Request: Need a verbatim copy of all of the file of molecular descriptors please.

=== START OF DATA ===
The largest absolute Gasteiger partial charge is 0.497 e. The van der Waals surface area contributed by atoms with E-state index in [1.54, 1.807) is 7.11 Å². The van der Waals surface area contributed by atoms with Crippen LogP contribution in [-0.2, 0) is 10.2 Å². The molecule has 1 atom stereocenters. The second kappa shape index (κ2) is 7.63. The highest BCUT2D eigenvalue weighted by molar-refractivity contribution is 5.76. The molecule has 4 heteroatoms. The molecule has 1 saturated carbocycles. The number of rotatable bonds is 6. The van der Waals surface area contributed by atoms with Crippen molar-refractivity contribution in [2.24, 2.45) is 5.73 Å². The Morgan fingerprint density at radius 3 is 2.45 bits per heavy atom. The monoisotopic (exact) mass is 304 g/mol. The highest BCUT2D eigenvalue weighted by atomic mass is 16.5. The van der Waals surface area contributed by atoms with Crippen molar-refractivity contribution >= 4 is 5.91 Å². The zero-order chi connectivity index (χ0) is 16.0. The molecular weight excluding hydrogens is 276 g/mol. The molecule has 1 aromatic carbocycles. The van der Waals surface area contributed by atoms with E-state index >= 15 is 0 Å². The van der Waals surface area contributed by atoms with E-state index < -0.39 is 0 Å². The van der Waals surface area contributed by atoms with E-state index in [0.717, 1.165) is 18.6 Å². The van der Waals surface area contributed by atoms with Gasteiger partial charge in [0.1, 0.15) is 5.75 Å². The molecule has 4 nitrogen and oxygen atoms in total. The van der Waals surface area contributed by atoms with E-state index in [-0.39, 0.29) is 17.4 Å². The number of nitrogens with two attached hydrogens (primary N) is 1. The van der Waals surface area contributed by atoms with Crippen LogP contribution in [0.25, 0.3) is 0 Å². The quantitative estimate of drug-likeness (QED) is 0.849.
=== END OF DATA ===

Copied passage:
The largest absolute Gasteiger partial charge is 0.497 e. The van der Waals surface area contributed by atoms with E-state index in [1.54, 1.807) is 7.11 Å². The van der Waals surface area contributed by atoms with Crippen LogP contribution in [-0.2, 0) is 10.2 Å². The molecule has 1 atom stereocenters. The second kappa shape index (κ2) is 7.63. The highest BCUT2D eigenvalue weighted by molar-refractivity contribution is 5.76. The molecule has 4 heteroatoms. The molecule has 1 saturated carbocycles. The number of rotatable bonds is 6. The van der Waals surface area contributed by atoms with Crippen molar-refractivity contribution in [2.24, 2.45) is 5.73 Å². The Morgan fingerprint density at radius 3 is 2.45 bits per heavy atom. The monoisotopic (exact) mass is 304 g/mol. The highest BCUT2D eigenvalue weighted by atomic mass is 16.5. The van der Waals surface area contributed by atoms with Crippen molar-refractivity contribution >= 4 is 5.91 Å². The zero-order chi connectivity index (χ0) is 16.0. The molecular weight excluding hydrogens is 276 g/mol. The molecule has 1 aromatic carbocycles. The van der Waals surface area contributed by atoms with E-state index >= 15 is 0 Å². The van der Waals surface area contributed by atoms with E-state index < -0.39 is 0 Å². The van der Waals surface area contributed by atoms with E-state index in [0.717, 1.165) is 18.6 Å². The van der Waals surface area contributed by atoms with Gasteiger partial charge in [0.1, 0.15) is 5.75 Å². The molecule has 4 nitrogen and oxygen atoms in total. The van der Waals surface area contributed by atoms with E-state index in [-0.39, 0.29) is 17.4 Å². The number of nitrogens with two attached hydrogens (primary N) is 1. The van der Waals surface area contributed by atoms with Crippen LogP contribution in [0.25, 0.3) is 0 Å². The quantitative estimate of drug-likeness (QED) is 0.849.